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Costs, economy pummel doctors

August 25, 2008 |

A one-two punch.

That’s how some doctors might describe the effect of the slumping economy and the already tough business of running a medical practice in Las Vegas.

Employers, feeling the effects of the economic crunch, are reducing and eliminating health insurance plans from their benefits packages.

As the economy struggles, and businesses look for ways to reduce overhead costs, more – especially small businesses – elect to drop or reduce health insurance offerings. Included in the mix are workers who have been laid off, thus likely losing health coverage. Because of this, more people are joining the ranks of the 47 million uninsured as calculated by the U.S. Census Bureau in January.

This in turn leads to more unpaid medical care.

“It’s a vicious cycle,” said Dr. David Ginsburg, a neurologist and associate professor of neurology at the University of Nevada School of Medicine. “(The economy) is a part of the problem. I think the downturn in the economy adds to the problems that were occurring before with the continuous drop in reimbursement rates.”

By law, individual doctors are prohibited from collectively negotiating reimbursement rates with health insurers.

As a response, medical groups will band together to increase their negotiating leverage, said Dr. Ron Kline, a pediatric hematologist and oncologist with the Comprehensive Cancer Centers of Nevada.

Kline is also past president of the Nevada State Medical Association.

Many doctors are having problems because their costs are up, they can’t recover payments from the uninsured and insurance and government funding sources are decreasing.

“We’re hearing about layoffs in physician practices, a number of practices having to borrow money to get through the period, doctors working in other settings,” said Larry Matheis, executive director of Nevada State Medical Association. Some doctors are going out of state to do some work, he said.

“(The economy) has hit the physician practices pretty hard,” Matheis said. “Their costs have gone up and the ability to recoup those costs have tightened.”

Some ways to recoup costs are to offer medical spa treatments, such as Botox, and to sell wellness products, he said.

The long-term issue doctors face, Kline said, are rising costs because of overhead and drug costs, while payments are flat or declining.

“Everyone is looking for ways to cut costs,” at a time when costs are increasing, he said. “Doctors are caught in a squeeze between two opposing forces.”

Toss into the mix the high percentage of uninsured in Las Vegas: In 2007, 17.1 percent, or 450,000 people, had no health insurance, according to a study by the Great Basin Primary Care Association.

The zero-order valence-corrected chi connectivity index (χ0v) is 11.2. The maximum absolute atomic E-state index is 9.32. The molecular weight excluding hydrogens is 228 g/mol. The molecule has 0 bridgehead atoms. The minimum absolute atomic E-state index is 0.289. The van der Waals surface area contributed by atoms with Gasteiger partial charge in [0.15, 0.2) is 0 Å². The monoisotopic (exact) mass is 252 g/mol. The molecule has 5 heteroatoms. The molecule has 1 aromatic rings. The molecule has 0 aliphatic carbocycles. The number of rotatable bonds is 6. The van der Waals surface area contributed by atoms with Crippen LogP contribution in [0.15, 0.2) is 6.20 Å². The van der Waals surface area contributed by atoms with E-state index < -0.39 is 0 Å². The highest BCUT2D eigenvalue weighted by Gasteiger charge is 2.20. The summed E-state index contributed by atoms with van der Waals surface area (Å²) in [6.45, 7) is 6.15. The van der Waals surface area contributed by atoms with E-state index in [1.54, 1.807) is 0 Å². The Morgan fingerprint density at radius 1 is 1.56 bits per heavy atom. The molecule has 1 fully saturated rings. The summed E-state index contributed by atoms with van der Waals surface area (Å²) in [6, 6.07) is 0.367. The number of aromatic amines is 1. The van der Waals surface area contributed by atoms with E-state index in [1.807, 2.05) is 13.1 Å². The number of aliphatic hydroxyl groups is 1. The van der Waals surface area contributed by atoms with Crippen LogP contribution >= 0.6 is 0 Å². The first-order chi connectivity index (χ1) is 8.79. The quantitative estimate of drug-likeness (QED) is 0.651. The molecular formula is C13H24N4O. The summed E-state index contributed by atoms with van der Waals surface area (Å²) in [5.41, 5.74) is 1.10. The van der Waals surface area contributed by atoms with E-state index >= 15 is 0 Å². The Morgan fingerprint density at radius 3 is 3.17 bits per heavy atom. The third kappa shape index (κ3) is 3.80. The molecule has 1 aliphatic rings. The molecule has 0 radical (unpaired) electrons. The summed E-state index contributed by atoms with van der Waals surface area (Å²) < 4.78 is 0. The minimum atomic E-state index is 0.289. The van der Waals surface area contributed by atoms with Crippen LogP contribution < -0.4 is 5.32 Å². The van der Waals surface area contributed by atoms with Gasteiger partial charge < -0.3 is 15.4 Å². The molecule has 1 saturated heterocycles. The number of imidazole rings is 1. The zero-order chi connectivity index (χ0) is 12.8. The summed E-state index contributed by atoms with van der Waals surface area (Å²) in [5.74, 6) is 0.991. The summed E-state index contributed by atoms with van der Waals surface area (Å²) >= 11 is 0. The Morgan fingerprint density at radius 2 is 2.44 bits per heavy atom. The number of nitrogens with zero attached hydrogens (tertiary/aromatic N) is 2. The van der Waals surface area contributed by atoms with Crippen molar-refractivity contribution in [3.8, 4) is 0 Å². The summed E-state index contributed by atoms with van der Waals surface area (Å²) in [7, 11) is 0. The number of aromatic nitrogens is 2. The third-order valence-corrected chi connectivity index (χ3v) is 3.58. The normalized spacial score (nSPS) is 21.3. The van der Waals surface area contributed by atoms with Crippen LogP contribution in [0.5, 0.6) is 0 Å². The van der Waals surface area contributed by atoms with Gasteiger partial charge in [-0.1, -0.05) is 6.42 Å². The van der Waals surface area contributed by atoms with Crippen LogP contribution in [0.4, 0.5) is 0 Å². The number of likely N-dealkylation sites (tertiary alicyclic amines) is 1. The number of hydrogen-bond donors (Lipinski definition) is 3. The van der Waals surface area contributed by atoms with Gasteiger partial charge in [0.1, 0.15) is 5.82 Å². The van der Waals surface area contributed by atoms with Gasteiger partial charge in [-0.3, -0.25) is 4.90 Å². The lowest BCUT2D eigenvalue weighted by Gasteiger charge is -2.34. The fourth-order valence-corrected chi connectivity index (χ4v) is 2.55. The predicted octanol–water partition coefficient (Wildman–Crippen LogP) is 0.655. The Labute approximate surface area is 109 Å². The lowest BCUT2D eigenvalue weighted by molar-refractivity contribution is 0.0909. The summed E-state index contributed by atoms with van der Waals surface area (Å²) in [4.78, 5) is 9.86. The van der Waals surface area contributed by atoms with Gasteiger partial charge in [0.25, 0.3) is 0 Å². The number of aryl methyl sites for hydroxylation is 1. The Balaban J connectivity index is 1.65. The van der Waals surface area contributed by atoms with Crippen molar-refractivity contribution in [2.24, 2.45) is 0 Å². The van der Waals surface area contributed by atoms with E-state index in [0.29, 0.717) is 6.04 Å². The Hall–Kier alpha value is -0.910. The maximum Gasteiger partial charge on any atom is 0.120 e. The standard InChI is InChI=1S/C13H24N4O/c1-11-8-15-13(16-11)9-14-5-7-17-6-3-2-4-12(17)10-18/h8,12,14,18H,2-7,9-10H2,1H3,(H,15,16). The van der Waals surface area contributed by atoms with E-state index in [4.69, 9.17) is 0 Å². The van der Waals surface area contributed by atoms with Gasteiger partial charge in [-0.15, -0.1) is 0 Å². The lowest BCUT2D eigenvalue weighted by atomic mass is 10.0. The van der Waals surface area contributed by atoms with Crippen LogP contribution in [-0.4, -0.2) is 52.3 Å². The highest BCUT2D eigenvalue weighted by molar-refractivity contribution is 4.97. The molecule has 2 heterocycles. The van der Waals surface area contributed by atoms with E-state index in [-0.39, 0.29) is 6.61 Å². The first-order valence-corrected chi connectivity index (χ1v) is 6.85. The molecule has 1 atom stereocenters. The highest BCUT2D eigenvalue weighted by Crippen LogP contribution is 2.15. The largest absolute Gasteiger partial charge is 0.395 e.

“That (number) is only going to get worse,” Kline said.

Physicians are being hit on the business side, Matheis, said.

“Their overhead costs are higher (and) the insurance plans, the government plans, because of the economic downturn, are all paying less,” he said.

Even though a 10.6 percent planned cut to Medicare reimbursements was actually increased by 1.1 percent this summer, doctors reimbursements have “virtually flatlined,” Matheis said.

Before the economy started to slump, doctors in the valley were already dealing with a decline in reimbursements from insurers, Ginsburg said.

“For physicians, the economy is just one factor affecting doctors’ bottom lines,” he said.

“I’ve just seen a slow decline in medicine throughout the years, in terms of quality of care,” Ginsburg said. Insurers are “constantly cutting reimbursements” and fewer people are covered by health insurance, he said.

Nevada’s jobless rate rose to 6.4 percent in July, the highest it’s been in 14 years.

“This just adds one more insult to the problem,” Ginsburg said.

Increasingly, Ginsburg said he finds himself referring patients to a Nevada Neuroscience Foundation social worker to help patients with poor or no health coverage. He serves as a medical adviser to the group, he said.

“They either have no insurance or not enough insurance, or they’re just not able to pay the (co-payments) to get their basic care,” he said.

If Ginsburg wants to order a specific test or a patient needs a specific treatment and can’t afford it, that affects his ability to properly care for the patient, he said.

“If somebody comes in with headaches and I want to order an MRI, and the MRI is too expensive, we have to settle for a CAT scan,” he said. Patients may also choose to defer testing until they can afford it, he said.

“That obviously causes problems both for the patient and (doctors) liabilitywise,” he said.

Doctors in general are having to see more patients to make ends meet, he said.

Doctors could be forced to reorganize and merge their practices, he added.

In California, when its economy soured following the dot-com bust in the 1990s, as many as 15 percent of physician practices were in bankruptcy, Matheis said.

The small practices get hit the hardest, Matheis said. “Even though the large practices will have higher overhead, the small practices have such a small margin to work with.”

“It’s a squeeze and it really starts with the squeeze that’s on their patients,” Matheis said.

Nicole Lucht covers health care, workplace and banking issues for In Business Las Vegas and its sister publication, the Las Vegas Sun. She can be reached at 259-8832 or at


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